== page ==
Interpersonal Communication and Alzheimers

By: arsen1
Alzheimer's is a progressive neuro-psychiatric disease, found particularly in aging people, affecting their brain. During the early stages, speech may not be affected much, but later, as the disease progresses, sentences are difficult to finish. Language deterioration is one of the early symptoms of Alzheimer's disease. People suffering from Alzheimer's experience difficulties in communicating, learning, thinking and reasoning. This lack of ability to communicate is severe enough to have a negative effect on an individual's work, social activities and family life.

During the early stages of the disease, there is no problem of understanding of simple speech. However, difficulties in finding and expressing the correct word usage can start very early on in the disease.

Interpretation of complex conversations, proverbs and metaphors is another difficulty experienced by the sufferers of Alzheimer's. Stringing a complex sentence together is another of their difficulties.

Later, as the Alzheimer's disease progresses, the sufferer will usually ramble on from one subject to another and often repeat the same words over and over again. The find it very difficult to finish the sentences.

Another communicating skill that gets adversely affected quite early in the disease is writing and reading. Spelling difficulties also becoming apparent. There is a complete lack of interest in the task involved, and they are very often left uncompleted.

One particular task that is very difficult to accomplish is the taking of messages, especially over the telephone. This is often the means that uncovers Alzheimer's disease in the first place. The Alzheimer's disease sufferer will have difficulty following the conversation. They will probably realize they are having these difficulties, become more confused and frightened, which will make their problem worse.

Communication problems increase as the Alzheimer's disease progresses and worsens. The ability to find the words needed to complete a sentence or become involved in a conversation decreases. Other words (paraphasias) are added into the gaps leftand the true meaning of the conversation is lost.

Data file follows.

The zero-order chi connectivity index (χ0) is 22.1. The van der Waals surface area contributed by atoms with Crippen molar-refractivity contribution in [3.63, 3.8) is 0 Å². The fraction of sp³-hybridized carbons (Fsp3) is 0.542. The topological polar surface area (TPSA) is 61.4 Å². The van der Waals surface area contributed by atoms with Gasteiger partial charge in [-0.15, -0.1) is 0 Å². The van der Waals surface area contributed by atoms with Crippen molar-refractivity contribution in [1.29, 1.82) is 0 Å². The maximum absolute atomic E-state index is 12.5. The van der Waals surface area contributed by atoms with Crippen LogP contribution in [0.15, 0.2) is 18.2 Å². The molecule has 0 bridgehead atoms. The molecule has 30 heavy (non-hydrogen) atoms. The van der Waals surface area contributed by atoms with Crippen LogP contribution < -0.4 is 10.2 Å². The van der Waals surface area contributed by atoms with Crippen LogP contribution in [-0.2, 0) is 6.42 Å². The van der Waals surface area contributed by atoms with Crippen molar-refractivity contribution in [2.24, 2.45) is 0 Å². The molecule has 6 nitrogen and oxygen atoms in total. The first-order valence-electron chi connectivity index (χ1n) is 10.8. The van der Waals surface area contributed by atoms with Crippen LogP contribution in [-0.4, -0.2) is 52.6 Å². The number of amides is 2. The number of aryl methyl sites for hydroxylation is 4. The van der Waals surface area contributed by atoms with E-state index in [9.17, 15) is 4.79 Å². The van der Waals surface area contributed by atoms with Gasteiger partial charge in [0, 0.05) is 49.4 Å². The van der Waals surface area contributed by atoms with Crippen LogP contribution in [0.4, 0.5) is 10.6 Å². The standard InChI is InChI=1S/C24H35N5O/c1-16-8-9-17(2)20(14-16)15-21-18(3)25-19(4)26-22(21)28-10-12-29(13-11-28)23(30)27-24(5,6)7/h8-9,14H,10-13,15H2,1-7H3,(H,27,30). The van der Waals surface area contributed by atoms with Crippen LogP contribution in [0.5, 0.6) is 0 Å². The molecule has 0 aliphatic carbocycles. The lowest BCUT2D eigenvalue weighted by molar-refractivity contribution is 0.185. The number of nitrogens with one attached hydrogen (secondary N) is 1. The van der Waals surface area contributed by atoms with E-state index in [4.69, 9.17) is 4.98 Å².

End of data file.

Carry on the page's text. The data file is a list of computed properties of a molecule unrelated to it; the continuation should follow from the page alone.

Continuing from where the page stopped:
Comprehension skills decrease. questions are not understood and may not get answered. Keeping a sentence going often proves too difficult for the sufferer and the often swift changes of subject we all indulge in proves too much for them.

Gradually the Alzheimer sufferers withdraws completely from talking altogether and eventually their whole speech often becomes babbling nonsense.

As the sufferers of Alzheimer's disease is usually unable to let even their basic needs be known to others, communication eventually becomes impossible in advanced stages of the disease.

Although a few sufferers of Alzheimer's disease may show some automatic verbal response on occasions, usually by this time the burden of communication more often than not falls on the shoulders of relatives, friends and carers.

As the power to communicate reduces further, there is a sense of frustration and other severe reactions, such as mood change, signs of aggression, start to come up. Step by step, the symptoms progress from mild decline to moderate decline, to moderately severe decline, to severe decline, to very severe decline. By and by, the sufferer of Alzheimer's disease becomes more subdued and withdrawn in socially and mentally challenging circumstances.

There is a need to immediately consult your doctor the moment you notice any early symptoms of lack of interpersonal communication in your aging loved ones. The earlier the Alzheimer's disease is diagnosed, the earlier you can avail of the treatment. To an untrained eye, the early symptoms may seem to be the normal ones for the aging people, but it is always advisable to seek immediate second opinion.
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